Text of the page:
Same caution needs to be used when implementing in the calculator equations containing the square of a vector field: what the equation is exactly indicating can indeed be not so clear from the mathematical formulation.
Let's assume for example that you want to calculate the the dynamic pressure as a scalar:
dynamic_pressure = 0.5 * Density * Velocity^2 (eqn #1)
where velocity is a vector [vx,vy,vz] and Density is a scalar.
If you simply use the expression Velocity^2 in the calculator, you are actually using a vector with components [vx*vx, vy*vy, vz*vz] and with magnitude = sqrt(vx^4+vy^4+vz^4), and therefore the expression above in equation #1 would become:
dynamic_pressure = 0.5*Density*sqrt(vx^4+vy^4+vz^4)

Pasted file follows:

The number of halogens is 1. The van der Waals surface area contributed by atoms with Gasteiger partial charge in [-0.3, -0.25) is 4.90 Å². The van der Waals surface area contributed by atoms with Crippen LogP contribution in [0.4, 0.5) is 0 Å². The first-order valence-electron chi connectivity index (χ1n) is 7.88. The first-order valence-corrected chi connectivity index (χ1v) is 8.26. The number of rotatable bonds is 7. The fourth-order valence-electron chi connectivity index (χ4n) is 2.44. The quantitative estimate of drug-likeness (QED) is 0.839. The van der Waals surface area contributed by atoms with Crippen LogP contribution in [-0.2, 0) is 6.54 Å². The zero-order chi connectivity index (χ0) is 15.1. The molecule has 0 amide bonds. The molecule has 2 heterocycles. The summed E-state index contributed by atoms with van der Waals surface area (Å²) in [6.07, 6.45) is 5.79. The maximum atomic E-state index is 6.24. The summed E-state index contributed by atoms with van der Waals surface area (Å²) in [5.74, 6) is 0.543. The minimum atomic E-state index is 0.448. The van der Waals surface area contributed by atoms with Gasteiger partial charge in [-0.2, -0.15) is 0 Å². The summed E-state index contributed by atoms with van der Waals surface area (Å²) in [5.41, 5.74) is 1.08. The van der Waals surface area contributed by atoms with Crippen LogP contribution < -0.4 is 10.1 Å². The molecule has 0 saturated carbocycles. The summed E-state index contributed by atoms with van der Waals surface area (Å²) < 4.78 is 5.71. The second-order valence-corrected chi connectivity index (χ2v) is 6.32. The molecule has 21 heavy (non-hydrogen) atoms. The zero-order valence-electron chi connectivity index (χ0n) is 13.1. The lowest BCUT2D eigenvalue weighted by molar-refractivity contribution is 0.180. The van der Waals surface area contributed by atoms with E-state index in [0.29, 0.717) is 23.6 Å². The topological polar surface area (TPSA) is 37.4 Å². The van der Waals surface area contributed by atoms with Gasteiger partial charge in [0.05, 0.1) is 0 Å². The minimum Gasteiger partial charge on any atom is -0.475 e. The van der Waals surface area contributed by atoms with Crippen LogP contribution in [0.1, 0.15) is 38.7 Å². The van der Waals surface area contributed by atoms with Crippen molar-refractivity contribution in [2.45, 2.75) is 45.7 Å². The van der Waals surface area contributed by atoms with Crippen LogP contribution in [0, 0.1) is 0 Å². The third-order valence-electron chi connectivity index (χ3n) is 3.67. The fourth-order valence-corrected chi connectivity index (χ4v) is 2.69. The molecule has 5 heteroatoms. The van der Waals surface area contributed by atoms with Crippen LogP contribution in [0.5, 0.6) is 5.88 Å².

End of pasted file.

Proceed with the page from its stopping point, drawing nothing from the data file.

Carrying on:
and return a vector field instead of a scalar. The correct way to calculate this quantity is to use the expression:
dynamic_pressure = 0.5*Density*DOT(Velocity,Velocity) (eqn #2)
which will return a scalar of magnitude 0.5*Density*(vx^2+vy^2+vz^2)
The difference between the vector magnitude in equation #1 and the scalar in equation #2 becomes more pronounced as velocity gets larger.
On a more general note, please keep in mind:
Scalars that are equivalent to each other
- RMS(velocity) * RMS(velocity)
- (Velocity[x]*Velocity[x] + Velocity[y]*Velocity[y]+Velocity[z]*Velocity[z])
Vectors that are equivalent to each other.
- Velocity * Velocity. They both give you a vector of magnitude sqrt(vx^4+vy^4+vz^4)